Despite 'all that money,' more than 1 million Haitians remain displaced by January earthquake
PORT-AU-PRINCE, HAITI -- Immacula Pierre had a question. Why, she wanted to know, are she and 50,000 other homeless Haitians still living in a squalid tent city on the Champ de Mars, an esplanade in the heart of Port-au-Prince just across the street from the destroyed National Palace.
"I'm still here," she said, gesturing at a tattered tarp-and-plywood shelter that covered a soaked bed on ground left muddy by an overnight downpour. "I wake up every morning here, and I just stare up at the sky. Nothing else."
More than seven months after the earthquake that devastated Haiti on Jan. 12, an estimated 1.3 million Haitians -- 15 percent of the population -- are still living in tents or under leaky tarps, unable to protect themselves from the Caribbean's relentless summer rains, even though foreign governments and charities have pledged billions of dollars for relief and reconstruction.
The international spotlight returned to Haiti this month when hip-hop star Wyclef Jean announced his plan to run for president in November. His image as an outsider, born in Haiti but a longtime resident of New Jersey, brought a wave of optimism, especially among younger Haitians.
But Jean's disqualification Friday on the grounds that he did not meet the residency requirement left many worried that interest in Haiti will again fade despite the country's tremendous unmet needs.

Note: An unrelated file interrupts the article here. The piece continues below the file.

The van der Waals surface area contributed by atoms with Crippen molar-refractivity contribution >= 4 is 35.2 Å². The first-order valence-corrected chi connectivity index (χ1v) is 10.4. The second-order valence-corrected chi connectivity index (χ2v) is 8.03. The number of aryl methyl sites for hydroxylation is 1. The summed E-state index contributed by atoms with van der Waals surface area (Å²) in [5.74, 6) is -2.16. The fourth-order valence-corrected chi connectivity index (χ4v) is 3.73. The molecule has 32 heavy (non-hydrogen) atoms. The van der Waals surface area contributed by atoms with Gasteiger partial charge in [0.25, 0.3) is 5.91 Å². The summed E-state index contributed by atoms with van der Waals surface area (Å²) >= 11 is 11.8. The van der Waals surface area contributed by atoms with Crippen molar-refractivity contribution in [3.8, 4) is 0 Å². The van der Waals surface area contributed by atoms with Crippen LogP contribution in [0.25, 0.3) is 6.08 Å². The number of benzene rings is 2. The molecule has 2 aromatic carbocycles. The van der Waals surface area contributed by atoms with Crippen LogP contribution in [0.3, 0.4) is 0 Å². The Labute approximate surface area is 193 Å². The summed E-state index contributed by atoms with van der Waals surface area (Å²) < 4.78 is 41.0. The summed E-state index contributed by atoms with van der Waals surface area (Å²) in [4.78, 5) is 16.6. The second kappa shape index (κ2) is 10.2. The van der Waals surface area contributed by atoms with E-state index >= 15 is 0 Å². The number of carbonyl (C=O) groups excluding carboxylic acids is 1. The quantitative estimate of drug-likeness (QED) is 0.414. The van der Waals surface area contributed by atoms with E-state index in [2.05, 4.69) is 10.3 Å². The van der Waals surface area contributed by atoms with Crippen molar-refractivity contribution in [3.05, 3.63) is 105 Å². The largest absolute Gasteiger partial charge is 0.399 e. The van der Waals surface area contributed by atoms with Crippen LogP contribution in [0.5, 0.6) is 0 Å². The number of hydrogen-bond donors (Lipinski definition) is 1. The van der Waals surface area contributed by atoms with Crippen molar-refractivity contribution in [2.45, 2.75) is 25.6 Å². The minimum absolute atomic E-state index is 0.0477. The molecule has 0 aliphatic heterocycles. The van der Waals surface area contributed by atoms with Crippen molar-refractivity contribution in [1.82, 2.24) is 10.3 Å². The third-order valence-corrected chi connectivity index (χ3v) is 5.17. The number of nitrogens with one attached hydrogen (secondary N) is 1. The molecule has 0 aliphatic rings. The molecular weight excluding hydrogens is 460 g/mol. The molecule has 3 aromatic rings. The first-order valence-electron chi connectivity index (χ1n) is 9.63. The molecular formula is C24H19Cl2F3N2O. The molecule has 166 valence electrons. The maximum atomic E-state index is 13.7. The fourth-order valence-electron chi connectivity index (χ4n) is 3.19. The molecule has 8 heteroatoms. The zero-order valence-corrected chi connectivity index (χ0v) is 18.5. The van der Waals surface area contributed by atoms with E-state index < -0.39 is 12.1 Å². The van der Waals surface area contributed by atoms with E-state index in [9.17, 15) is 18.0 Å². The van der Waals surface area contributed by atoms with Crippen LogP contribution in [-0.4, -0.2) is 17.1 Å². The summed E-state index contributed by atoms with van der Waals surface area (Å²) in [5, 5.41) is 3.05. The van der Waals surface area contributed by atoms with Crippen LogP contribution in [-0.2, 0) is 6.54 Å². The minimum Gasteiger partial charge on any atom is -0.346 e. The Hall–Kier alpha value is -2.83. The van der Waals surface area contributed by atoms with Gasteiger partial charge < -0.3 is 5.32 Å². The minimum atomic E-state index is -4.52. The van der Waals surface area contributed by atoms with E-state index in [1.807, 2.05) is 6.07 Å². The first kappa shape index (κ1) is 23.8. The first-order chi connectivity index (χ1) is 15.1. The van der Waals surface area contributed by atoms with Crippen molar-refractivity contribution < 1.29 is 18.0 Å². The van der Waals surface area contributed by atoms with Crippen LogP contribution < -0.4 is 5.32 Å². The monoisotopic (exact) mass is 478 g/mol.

The homeless are scattered in more than a thousand fetid camps; the Champ de Mars is far from being the worst. One tent city welcomes visitors as soon as they drive out of Toussaint L'Ouverture International Airport. Residents live jammed together -- sleeping, eating, washing and waiting -- a situation that has promoted a surge in theft and rape, but also in self-help and solidarity.
None of the camps is as emblematic of the enduring crisis as the Champ de Mars. Flanked by ministries, barracks and the iconic eggshell-white palace, the site was Haiti's equivalent of the Mall. But since the earth shook, the palace droops in evocative ruins with no sign of repairs as the months tick by. The fountains have turned into sickly green pools, still clogged with plastic bottles that no one seems able to haul off. The once-proud historical monuments look down on a tight patchwork of rickety shelters and, inside, an increasingly resentful mass of idle people with nowhere to go.
"All that money, we have felt nothing from it," complained Jean-Michel Olophene, a civil engineer who has been a Champ de Mars resident since the quake and recently was hired by the government as a liaison.
Conscious of the symbolism, President René Préval has made it a personal mission to get the homeless off the Champ de Mars. According to aides, he meets several times a week with a group assigned to find a solution. But every time they propose something, according to a participant, he responds that he does not have the money to make it work.
As a result, the Champ de Mars has become another symbol: that of the Haitian government's inability to muster the leadership to inspire hope and promote recovery. Despite his commitment to moving people off the Champ de Mars, for instance, and even though he works in refurbished offices on the National Palace grounds 200 yards away, Préval has yet to walk over and talk with the homeless residents, Olophene said.
"President Préval's actions do not suggest a departure from the self-destructive political behavior that has kept Haiti the poorest country in the Western Hemisphere," Sen. Richard G. Lugar (Ind.), the Senate Foreign Relations Committee's senior Republican, complained in a letter last month accompanying a committee report that found a disturbing lag in recovery work.
The leading Haitian newspaper, Le Nouvelliste, agreed. "Nothing is easy, granted," it said in a front-page editorial this week. "But things could be moving faster. Everybody agrees with that. Everybody."